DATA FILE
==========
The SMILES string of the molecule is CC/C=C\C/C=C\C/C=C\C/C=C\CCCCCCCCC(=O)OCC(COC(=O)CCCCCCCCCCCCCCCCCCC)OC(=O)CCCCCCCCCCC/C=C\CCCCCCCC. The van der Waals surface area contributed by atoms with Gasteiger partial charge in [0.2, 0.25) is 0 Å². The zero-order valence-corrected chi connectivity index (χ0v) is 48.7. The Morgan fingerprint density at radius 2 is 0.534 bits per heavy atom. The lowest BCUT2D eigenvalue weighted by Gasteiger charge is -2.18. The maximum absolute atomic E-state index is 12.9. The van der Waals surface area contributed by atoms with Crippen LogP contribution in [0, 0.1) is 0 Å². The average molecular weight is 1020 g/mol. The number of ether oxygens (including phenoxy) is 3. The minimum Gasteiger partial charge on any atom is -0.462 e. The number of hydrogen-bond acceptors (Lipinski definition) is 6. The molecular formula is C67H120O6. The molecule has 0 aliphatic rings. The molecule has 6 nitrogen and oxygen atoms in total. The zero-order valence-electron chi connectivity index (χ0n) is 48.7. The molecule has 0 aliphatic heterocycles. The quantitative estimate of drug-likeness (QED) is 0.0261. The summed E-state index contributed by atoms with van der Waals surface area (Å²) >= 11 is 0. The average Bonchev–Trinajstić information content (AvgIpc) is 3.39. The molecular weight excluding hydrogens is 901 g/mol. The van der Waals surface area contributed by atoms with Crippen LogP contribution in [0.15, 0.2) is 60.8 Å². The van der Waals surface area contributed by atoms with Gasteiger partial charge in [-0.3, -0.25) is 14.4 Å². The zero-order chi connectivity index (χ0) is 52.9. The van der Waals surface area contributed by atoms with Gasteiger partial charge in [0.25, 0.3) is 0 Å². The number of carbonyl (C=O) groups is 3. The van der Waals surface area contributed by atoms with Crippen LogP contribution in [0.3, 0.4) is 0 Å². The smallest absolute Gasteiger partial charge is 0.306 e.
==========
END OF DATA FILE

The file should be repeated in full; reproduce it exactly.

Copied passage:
The SMILES string of the molecule is CC/C=C\C/C=C\C/C=C\C/C=C\CCCCCCCCC(=O)OCC(COC(=O)CCCCCCCCCCCCCCCCCCC)OC(=O)CCCCCCCCCCC/C=C\CCCCCCCC. The van der Waals surface area contributed by atoms with Gasteiger partial charge in [0.2, 0.25) is 0 Å². The zero-order valence-corrected chi connectivity index (χ0v) is 48.7. The Morgan fingerprint density at radius 2 is 0.534 bits per heavy atom. The lowest BCUT2D eigenvalue weighted by Gasteiger charge is -2.18. The maximum absolute atomic E-state index is 12.9. The van der Waals surface area contributed by atoms with Crippen LogP contribution in [0, 0.1) is 0 Å². The average molecular weight is 1020 g/mol. The number of ether oxygens (including phenoxy) is 3. The minimum Gasteiger partial charge on any atom is -0.462 e. The number of hydrogen-bond acceptors (Lipinski definition) is 6. The molecular formula is C67H120O6. The molecule has 0 aliphatic rings. The molecule has 6 nitrogen and oxygen atoms in total. The zero-order valence-electron chi connectivity index (χ0n) is 48.7. The molecule has 0 aliphatic heterocycles. The quantitative estimate of drug-likeness (QED) is 0.0261. The summed E-state index contributed by atoms with van der Waals surface area (Å²) >= 11 is 0. The average Bonchev–Trinajstić information content (AvgIpc) is 3.39. The molecular weight excluding hydrogens is 901 g/mol. The van der Waals surface area contributed by atoms with Crippen LogP contribution in [0.15, 0.2) is 60.8 Å². The van der Waals surface area contributed by atoms with Gasteiger partial charge in [-0.3, -0.25) is 14.4 Å². The zero-order chi connectivity index (χ0) is 52.9. The van der Waals surface area contributed by atoms with Gasteiger partial charge in [0.25, 0.3) is 0 Å². The number of carbonyl (C=O) groups is 3. The van der Waals surface area contributed by atoms with Crippen LogP contribution in [0.3, 0.4) is 0 Å². The smallest absolute Gasteiger partial charge is 0.306 e.